China 2019 Outlook: The Year of the Pig, But Probably Not a Pig of a Year

The headwinds Chinese equities faced in 2018 are a constructive backdrop for 2019, in our view.


If asked to invent a hostile scenario for the Chinese economy, an analyst would be hard-pressed to come up with something as nasty as the conditions that transpired in the first half of 2018. In summary, these were:

  1. The negative credit impulse of late 2017 and the more recent slowing in money supply;
  2. A resurgent US dollar, after the weakness of 2017;
  3. A consistently rising oil price: on the eve of the collapse in oil in the fourth quarter, oil was up 35% in CNY terms from the start of the year, and;
  4. A trade war with the US, threatening punitive tariffs on the majority of China’s exports to the US.

The havoc this wreaked on Chinese equities was considerable: from the January peak to year-end, the CSI300 Index was down almost 33%, the worst-performing major market in the world, and eclipsed only by Turkey and Argentina, which were in full-blown financial crises. Favourites among foreigners, that can compete in quality-terms with global leaders in their industries – HikVision, Midea, Wuliangye, for example – were down 40% or more.

It is our contention that the headwinds highlighted above are turning into tailwinds, and that an inflection in growth in the first half of 2019 has been cemented over the past few months as the credit impulse and monetary indicators have turned more positive. A turn in the cycle could open up a meaningful opportunity in Chinese equities given a substantial de-rating, historic spreads between cheap and expensive stocks and a capitulation evident in onshore equity stock prices.

Below, we conclude that:

  1. Credit conditions are easing, but versus previous cycles, the recovery in economic momentum could take longer to emerge, requiring more policy response from government and the People’s Bank of China;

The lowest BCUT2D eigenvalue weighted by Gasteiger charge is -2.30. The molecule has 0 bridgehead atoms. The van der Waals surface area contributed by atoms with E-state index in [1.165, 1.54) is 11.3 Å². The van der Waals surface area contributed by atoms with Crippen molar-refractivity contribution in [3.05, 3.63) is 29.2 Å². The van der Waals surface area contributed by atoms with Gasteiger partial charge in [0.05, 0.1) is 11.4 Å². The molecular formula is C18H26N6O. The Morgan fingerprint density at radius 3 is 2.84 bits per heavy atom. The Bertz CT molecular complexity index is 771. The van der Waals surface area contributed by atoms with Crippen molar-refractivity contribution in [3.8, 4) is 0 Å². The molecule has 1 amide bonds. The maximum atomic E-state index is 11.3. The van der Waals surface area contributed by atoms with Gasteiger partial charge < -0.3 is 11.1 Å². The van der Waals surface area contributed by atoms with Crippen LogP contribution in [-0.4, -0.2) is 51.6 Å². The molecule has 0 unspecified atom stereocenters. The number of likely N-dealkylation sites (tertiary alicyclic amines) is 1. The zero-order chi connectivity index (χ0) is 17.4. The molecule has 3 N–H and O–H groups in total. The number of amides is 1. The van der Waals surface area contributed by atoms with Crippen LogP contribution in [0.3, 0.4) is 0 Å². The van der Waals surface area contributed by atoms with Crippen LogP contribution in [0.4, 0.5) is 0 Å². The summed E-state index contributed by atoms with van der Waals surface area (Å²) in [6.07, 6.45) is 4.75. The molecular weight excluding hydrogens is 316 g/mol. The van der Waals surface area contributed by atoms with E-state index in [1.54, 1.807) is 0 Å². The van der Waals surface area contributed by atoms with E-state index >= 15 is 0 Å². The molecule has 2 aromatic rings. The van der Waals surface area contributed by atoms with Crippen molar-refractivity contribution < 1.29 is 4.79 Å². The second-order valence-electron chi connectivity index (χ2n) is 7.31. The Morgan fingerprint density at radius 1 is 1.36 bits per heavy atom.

2. Moderating US growth momentum versus the rest of the world reduces some of the upward pressure on the US dollar. However, for a sustained depreciation, a change of course in central bank balance sheet policy is required. And though the Federal Reserve has opened the door to such a shift, we are not there yet;
  3. The collapse in oil prices is indisputably a tailwind. At fourth-quarter 2018 averages, China’s oil bill drops by USD100 billion, or 0.75% of GDP;
  4. Equities are cheap, cheap equities are very cheap, prices suggest capitulation. After comparable de-ratings, Chinese equities have tended to recover in subsequent years. Indeed, returns after capitulations have been overwhelmingly positive.

We have little to add on trade. Ongoing conflict is clearly negative, and a resolution mutually beneficial. With what is at stake for economies in both the US and China, we think (an opinion suffused with hope) that rational heads will prevail.

The Credit Cycle

Domestic credit to GDP stands at more than 200% in China, making the economy particularly sensitive to the downside in changing credit regimes. The measure we favour to gauge credit conditions is the ‘credit impulse’, which captures the change in new credit to GDP.1 This measure works reliably across geographies, as Figure 1 shows for the US.

Figure 1. US Credit Impulse

Source: Bloomberg, The Conference Board, Federal Reserve; As of December 31, 2018.

In China, we use the broadest measure of credit available, the PBoC’s ‘China Uses of RMB Funds of FIs – Total Fund Uses’. This stock of credit amounts to almost CNY210 trillion as of November 2018, c55% and 6% larger, respectively, than the more commonly cited ‘total loans’ and ‘all-system financing stock’ data. Given China’s large stock of debt and minimal variance in official real GDP growth rates, we like to look at measures of nominal growth to gauge cyclical momentum. We have found credit impulse to lead growth by about nine months on average, albeit with some differences in timing in each cycle.